The Conservative Government was unexpectedly returned with an over-all majority. For a party generally associated with light-touch regulation their output from a financial and banking perspective has been relatively prolific. We review here some of the
reports and events that have occurred.
There are three principal areas:
1. Regulation and competition;
2. Sale of RBS shares;
3. Sale of Lloyds Shares.
The Chancellor of the Exchequer spoke at his annual Mansion House speech. He released some very significant information and two important documents in that speech.
The Chancellor’s speech can be found here.
Mr Osborne released a letter from the Bank of England regarding the sale of RBS shares. It is clear that The Governor was in favour of selling the RBS shareholding.
The letter to and the letter from the Governor of the Bank of England can be seen here.
The Chancellor had instructed Rothschild & Sons, the finance house, to investigate the issues relating to retention or sale of the Government’s stake in RBS.
The final report (which is only 16 pages) can be seen here. The Report is firmly in favour of a slow but steady selling down of the shares.
Finally, the speech also saw the release of a very important and critical review. The Fair and Effective Markets Review report is essential reading to any person wishing to understand what is being proposed for the wholesale markets in regards to derivatives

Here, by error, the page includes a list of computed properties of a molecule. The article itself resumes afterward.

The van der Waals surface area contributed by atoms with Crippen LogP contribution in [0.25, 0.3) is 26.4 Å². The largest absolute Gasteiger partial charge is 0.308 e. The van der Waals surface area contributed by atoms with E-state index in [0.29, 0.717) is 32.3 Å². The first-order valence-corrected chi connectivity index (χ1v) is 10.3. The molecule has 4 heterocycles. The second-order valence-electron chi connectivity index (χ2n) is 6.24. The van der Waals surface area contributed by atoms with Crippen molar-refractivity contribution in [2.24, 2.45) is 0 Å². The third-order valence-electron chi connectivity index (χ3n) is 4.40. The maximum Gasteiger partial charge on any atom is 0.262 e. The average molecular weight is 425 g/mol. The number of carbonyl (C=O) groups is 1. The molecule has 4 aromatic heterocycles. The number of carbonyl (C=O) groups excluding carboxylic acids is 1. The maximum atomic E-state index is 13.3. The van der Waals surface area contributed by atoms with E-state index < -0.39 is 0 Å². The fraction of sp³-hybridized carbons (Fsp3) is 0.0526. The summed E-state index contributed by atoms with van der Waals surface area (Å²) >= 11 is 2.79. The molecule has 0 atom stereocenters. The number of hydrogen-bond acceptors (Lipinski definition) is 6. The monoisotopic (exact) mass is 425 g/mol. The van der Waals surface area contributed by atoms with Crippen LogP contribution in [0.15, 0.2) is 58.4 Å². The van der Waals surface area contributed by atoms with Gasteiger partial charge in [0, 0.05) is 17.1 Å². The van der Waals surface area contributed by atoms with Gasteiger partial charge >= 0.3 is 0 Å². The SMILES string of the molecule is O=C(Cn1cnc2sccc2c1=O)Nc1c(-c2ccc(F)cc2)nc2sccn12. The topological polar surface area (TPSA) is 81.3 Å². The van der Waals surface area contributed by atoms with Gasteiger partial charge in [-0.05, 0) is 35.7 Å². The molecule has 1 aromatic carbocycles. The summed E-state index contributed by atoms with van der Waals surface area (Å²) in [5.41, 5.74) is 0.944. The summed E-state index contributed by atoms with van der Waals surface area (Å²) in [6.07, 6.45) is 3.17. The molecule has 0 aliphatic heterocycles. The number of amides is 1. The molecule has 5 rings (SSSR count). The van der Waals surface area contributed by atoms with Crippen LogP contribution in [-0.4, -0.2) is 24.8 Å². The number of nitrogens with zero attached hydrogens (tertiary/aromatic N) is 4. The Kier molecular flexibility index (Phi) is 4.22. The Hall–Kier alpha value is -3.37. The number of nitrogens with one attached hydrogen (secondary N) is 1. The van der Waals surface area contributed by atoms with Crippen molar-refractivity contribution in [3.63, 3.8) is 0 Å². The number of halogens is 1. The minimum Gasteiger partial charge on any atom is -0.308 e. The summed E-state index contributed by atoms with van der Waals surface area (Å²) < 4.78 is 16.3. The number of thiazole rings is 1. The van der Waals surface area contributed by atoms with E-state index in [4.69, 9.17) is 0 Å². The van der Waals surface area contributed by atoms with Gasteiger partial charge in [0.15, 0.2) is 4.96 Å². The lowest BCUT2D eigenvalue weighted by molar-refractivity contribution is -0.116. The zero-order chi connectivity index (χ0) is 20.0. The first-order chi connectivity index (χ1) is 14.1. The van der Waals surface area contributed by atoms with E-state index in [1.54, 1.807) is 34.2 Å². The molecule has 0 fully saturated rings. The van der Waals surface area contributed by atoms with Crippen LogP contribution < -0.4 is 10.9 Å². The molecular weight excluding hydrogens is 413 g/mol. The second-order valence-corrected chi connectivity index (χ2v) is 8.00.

(such as Interest Rate Hedging Products and many other forms of derivatives that drive wholesale banking) and foreign exchange. The report was commissioned as a consequence of the serious and sustained abuses of the markets that led to the 2008 collapse.The
report can be found here.
The above noted documents are important. It would not do justice to the importance of their content to attempt to summarise them here and they are recommended reading. We will include a review of the important outcomes that will impact UK Small and Medium
Enterprises in the coming weeks.
(The information and opinions contained in this article are not intended to be comprehensive, nor to provide legal advice. No responsibility for its accuracy or correctness is assumed by Berg or any of its partners or employees. Professional legal advice
should be obtained before taking, or refraining from taking, any action as a result of this article.)